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Sufjan Stevens - The Avalanche

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Artist: Sufjan Stevens

Album: The Avalanche

Label: Asthmatic Kitty

Review date: Jul. 10, 2006

In music as in most imaginable venues, earnestness is considerably more rare than cleverness. The revelation that the doe-eyed young singer Sufjan Stevens had a rather shrewd sense of humor – a long-overdue revelation, perhaps, but in any case one more or less deferred until about a year ago – was refreshing, but it didn't exempt him from the expectations imposed by the poignant honesty of his first state-themed album, Greetings From Michigan: The Great Lake State. The Avalanche, an exhaustive collection of outtakes from the second of those albums, the grandiloquent Come On Feel The Illinoise, is cleverly earnest, not earnestly clever, and in that split hair lies the difference between a solid record and the kind of exceptional one we have rightly come to anticipate.

Illinois was not without the occasional headache, but on the whole it offered in spades the kind of songwriting that has made critics rhapsodize since Stevens left behind the obscurity of his first two records: gentle, shivering laments with unassumingly profound insights about family members and car rides; Rockwell-colored arrangements rife with woodwinds and light rhythmic complexities; plus a handful of swirling drone pieces with silly names. As the story goes, the discomfitingly prolific Stevens wrote twice as much material as was released, probably more, and what didn't make the initial cut was to be suppressed only for as long as it took for the (Illi)noise to die down. Now, "shamelessly compiled" (quoth the cover) as a holdover until the supposedly two-disc Idaho treatment comes out, The Avalanche is, perhaps predictably, a middling reconstitution of its legitimate predecessor.

An appropriate first reaction is to wonder why some of its better songs, notably the mid-album pair "Springfield, or Bobby Got a Shadfly Caught in His Hair" and "The Mistress Witch from McClure (or, The Mind That Knows Itself)," didn't make it onto the first release. After digesting all of what might have been a behemoth double album, the reason appears to be the degree of affinity: rather than a rougher or sadder or perkier record than Illinois, The Avalanche is foremost a similar record. It recalls the other thoroughly, in progression – from the somber, vaguely faithful opening number to the Steve Reich-style endpiece and the alternation of lush and meditative in between – and in character, from the extravagant song titles (the best here being "The Vivian Girls Are Visited in the Night by Saint Dargarius and his Squadron of Benevolent Butterflies") to the three somewhat-reworked-but-equally-confessional versions of "Chicago."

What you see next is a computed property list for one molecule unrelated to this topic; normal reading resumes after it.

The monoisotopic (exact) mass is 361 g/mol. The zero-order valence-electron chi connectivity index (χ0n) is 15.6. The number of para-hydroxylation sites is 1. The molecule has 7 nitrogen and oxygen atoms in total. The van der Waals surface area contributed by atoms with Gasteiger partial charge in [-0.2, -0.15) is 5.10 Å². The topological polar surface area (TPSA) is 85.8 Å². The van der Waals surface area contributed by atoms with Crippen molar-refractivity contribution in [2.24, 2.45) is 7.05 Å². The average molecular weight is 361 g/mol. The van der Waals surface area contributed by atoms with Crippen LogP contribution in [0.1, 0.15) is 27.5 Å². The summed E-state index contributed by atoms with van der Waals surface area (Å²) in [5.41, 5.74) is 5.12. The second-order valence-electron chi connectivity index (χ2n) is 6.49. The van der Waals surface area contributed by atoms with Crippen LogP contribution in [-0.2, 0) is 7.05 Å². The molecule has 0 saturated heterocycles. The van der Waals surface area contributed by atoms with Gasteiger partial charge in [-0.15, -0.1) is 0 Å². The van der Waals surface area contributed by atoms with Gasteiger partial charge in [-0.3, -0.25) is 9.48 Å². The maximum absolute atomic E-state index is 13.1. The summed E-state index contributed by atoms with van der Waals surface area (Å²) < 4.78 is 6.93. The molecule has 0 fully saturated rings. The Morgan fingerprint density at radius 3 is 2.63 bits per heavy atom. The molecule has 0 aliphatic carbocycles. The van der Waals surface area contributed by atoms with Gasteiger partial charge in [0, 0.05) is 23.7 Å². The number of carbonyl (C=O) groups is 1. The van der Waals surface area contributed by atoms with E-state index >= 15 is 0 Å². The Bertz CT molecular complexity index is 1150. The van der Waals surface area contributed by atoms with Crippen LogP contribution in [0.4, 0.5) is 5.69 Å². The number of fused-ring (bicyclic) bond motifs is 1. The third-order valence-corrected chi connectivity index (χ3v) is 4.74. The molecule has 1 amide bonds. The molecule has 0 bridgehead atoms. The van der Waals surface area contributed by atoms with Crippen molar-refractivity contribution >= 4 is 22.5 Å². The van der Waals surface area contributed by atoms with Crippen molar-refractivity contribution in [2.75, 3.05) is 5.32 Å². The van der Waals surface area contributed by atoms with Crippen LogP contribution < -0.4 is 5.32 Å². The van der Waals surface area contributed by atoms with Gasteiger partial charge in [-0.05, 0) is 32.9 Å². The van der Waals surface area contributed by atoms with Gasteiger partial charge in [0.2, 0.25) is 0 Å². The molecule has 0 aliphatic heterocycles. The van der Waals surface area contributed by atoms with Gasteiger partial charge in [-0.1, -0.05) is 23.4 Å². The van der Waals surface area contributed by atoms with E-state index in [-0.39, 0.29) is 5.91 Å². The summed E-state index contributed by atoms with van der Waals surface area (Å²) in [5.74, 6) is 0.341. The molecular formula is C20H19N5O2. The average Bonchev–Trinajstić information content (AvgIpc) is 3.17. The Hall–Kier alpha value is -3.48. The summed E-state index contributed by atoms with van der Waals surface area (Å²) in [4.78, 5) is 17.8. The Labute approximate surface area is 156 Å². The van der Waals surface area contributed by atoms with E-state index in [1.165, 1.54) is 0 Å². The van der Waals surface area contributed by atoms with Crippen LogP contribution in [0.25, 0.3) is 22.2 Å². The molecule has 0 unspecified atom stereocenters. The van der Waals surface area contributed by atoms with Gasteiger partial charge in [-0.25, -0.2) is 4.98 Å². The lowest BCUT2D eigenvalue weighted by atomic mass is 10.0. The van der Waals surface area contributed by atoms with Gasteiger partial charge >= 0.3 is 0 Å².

The greater trouble of The Avalanche, though, is that it flattens that character – the humble candor behind beauties like "For the Widows in Paradise, For the Fatherless in Ypsilanti" or "Casimir Pulaski Day" – instead of refining it. The westward expansion of Illinois found Stevens shifting slowly from autobiography to historical mythology, and doing so with great tact. But the peril of moving outward without changing the personal tone is that the same songs risk coming across as insincere, a fate that much of these outtakes succumb to. The slow and pretty "Saul Bellow" is a sparser, colder ventriloquism of "John Wayne Gacy, Jr."; "The Pick-Up" explores the same themes as "Chicago," but not as convincingly. Andrew Bird's tendency to strain for rhymes that end up sounding glib begins to dog Stevens in "Dear Mr. Supercomputer," more acutely than it did in the supremely glib "Decatur." On Illinois, the question are you writing from the heart? was asked by a vision of Carl Sandburg and articulated by a few cooing Illinoisemakers; there it was the asking that was important, but here the answer seems more relevant.

An appropriate second reaction, then, is to wonder: why surround the wheat with more chaff? These songs lack the rawness and simplicity that characterized Michigan – and, significantly, its outtakes – but the knowledge that they were cut from the same cloth as their deeply similar counterparts on Illinois does not so much elucidate or pardon their origins as adulterate them. Though there's no fault in overwriting first and winnowing later, the familiarity of most of The Avalanche gives the unsettling feeling that Stevens has been on autopilot for the last year and a half. His filler remains a lesser man's gold, but with few gems and no consistent hold on the honesty and dignity of his earlier work, The Avalanche is right to be relegated to outtake status.

By Daniel Levin Becker

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